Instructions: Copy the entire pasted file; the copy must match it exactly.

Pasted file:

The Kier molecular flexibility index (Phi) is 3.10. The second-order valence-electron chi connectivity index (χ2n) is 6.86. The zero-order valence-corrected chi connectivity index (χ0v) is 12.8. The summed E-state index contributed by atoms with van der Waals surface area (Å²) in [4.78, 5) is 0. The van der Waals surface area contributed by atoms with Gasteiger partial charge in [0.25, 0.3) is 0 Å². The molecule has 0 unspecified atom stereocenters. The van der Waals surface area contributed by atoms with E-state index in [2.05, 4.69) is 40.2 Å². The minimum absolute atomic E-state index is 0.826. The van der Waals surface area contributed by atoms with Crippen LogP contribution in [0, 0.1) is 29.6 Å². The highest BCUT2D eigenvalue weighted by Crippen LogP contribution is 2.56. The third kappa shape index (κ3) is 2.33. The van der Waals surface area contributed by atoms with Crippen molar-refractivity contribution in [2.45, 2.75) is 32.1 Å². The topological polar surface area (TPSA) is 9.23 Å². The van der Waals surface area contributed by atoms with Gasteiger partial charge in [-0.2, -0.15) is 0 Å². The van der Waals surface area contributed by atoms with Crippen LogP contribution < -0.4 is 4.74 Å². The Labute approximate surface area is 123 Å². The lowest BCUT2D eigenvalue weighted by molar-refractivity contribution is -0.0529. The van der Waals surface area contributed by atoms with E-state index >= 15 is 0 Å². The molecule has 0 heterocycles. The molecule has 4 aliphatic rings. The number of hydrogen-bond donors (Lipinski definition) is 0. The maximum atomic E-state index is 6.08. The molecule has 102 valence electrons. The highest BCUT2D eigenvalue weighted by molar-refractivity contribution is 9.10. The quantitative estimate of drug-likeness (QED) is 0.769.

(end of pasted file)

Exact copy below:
The Kier molecular flexibility index (Phi) is 3.10. The second-order valence-electron chi connectivity index (χ2n) is 6.86. The zero-order valence-corrected chi connectivity index (χ0v) is 12.8. The summed E-state index contributed by atoms with van der Waals surface area (Å²) in [4.78, 5) is 0. The van der Waals surface area contributed by atoms with Gasteiger partial charge in [0.25, 0.3) is 0 Å². The molecule has 0 unspecified atom stereocenters. The van der Waals surface area contributed by atoms with E-state index in [2.05, 4.69) is 40.2 Å². The minimum absolute atomic E-state index is 0.826. The van der Waals surface area contributed by atoms with Crippen LogP contribution in [0, 0.1) is 29.6 Å². The highest BCUT2D eigenvalue weighted by Crippen LogP contribution is 2.56. The third kappa shape index (κ3) is 2.33. The van der Waals surface area contributed by atoms with Crippen molar-refractivity contribution in [2.45, 2.75) is 32.1 Å². The topological polar surface area (TPSA) is 9.23 Å². The van der Waals surface area contributed by atoms with Gasteiger partial charge in [-0.2, -0.15) is 0 Å². The van der Waals surface area contributed by atoms with Crippen LogP contribution < -0.4 is 4.74 Å². The Labute approximate surface area is 123 Å². The lowest BCUT2D eigenvalue weighted by molar-refractivity contribution is -0.0529. The van der Waals surface area contributed by atoms with E-state index >= 15 is 0 Å². The molecule has 0 heterocycles. The molecule has 4 aliphatic rings. The number of hydrogen-bond donors (Lipinski definition) is 0. The maximum atomic E-state index is 6.08. The molecule has 102 valence electrons. The highest BCUT2D eigenvalue weighted by molar-refractivity contribution is 9.10. The quantitative estimate of drug-likeness (QED) is 0.769.